Telethon Funding to Protect the Hearing of Children with Cancer

Researchers at Ear Science Institute Australia have been awarded a Channel 7 Telethon Trust grant to support the discovery of new drugs to protect the hearing of children with cancer.

Over 250,000 children each year worldwide are diagnosed with cancer. Most of these are treated with platinum-based chemotherapy drugs, which permanently affect the hearing of up to half of patients. Currently, there are no clinically indicated drugs to prevent chemotherapy-induced hearing loss in children without compromising cancer treatment. With the support of Telethon, Ear Science researchers can now accelerate the discovery of new medicines and potentially help tens of thousands of children with cancer each year worldwide.

This work will be led by Associate Professor Hani Al-Salami, head of the Hearing Therapeutics Department at Ear Science, collaborating with Dr Daniel Brown and Dr Armin Mooranian at Curtin University.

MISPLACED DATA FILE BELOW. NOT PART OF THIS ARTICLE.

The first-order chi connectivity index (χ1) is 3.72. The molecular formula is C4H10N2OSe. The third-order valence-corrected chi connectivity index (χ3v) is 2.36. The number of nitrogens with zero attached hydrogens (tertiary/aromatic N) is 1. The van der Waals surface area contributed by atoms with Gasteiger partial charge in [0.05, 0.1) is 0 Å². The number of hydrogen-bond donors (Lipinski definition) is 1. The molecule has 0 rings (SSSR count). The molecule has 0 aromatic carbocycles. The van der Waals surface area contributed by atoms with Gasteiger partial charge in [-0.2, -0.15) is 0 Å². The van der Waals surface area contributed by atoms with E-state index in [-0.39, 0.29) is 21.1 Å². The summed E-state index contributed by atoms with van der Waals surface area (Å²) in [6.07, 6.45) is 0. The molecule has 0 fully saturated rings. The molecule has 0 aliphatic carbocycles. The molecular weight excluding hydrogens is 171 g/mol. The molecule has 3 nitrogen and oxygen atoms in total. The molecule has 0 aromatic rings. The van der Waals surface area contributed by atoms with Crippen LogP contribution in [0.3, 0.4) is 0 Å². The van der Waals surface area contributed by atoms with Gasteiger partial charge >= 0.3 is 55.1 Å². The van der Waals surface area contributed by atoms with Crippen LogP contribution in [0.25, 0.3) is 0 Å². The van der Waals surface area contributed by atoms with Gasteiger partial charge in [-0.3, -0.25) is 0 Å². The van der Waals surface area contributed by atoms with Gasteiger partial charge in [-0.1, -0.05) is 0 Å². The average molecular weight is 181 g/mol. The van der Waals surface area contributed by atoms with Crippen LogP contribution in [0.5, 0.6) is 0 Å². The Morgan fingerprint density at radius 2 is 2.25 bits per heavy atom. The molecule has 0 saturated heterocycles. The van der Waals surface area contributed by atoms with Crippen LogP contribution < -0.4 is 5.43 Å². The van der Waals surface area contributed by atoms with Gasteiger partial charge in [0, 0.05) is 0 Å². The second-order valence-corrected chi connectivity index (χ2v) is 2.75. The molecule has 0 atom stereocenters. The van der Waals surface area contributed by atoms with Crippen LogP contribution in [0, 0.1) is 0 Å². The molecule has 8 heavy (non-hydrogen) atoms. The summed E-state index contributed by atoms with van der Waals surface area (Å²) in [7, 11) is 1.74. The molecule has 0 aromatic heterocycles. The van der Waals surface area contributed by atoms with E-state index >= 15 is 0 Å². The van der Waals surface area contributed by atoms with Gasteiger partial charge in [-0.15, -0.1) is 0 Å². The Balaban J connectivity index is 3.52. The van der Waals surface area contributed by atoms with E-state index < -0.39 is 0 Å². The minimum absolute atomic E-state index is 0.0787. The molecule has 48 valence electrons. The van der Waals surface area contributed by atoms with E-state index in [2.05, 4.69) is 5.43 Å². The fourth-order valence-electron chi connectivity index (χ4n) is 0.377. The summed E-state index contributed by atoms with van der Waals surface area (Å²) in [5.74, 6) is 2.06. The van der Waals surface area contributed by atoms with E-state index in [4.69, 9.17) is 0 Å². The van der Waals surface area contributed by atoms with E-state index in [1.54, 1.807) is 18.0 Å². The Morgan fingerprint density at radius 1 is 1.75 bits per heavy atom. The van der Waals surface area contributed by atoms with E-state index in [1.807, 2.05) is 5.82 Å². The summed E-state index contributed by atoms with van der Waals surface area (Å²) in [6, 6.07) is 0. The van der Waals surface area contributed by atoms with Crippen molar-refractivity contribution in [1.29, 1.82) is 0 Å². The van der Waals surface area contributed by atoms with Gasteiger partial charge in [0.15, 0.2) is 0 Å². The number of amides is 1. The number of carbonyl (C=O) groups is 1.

The research will focus on perfecting a nano-gel administered simultaneously with the chemotherapy. Over the last six years, the team has worked on developing nano-gel technology that has provided short-term protection. With this funding, the nano-gel will be modified so that its release can be precisely controlled with the aim of providing long-term protection from the damage the chemotherapy drugs have on the delicate structures and cells in the inner ear.

Hearing loss in children being treated with cancer can have significant consequences on the child’s well-being, their parents and family, and our community.

“Suffering from cancer is debilitating, and when you combine that with loss of hearing, it makes life more difficult for our children,” said Associate Professor Hani Al-Salami.

Associate Professor Al-Salami continues, “Our research has shown that hearing loss in children can result in social isolation, poor academic performance, and mental health illness. Hence, our drive is to advance scientific knowledge in this area, invent new safe, robust therapies, and make a difference.”

“This grant is important to drive forward medical research. We are starting to see some of the positive results being realised,” said Professor Marcus Atlas, Founding Director & Surgeon/Scientist at Ear Science Institute Australia and leader of the research team.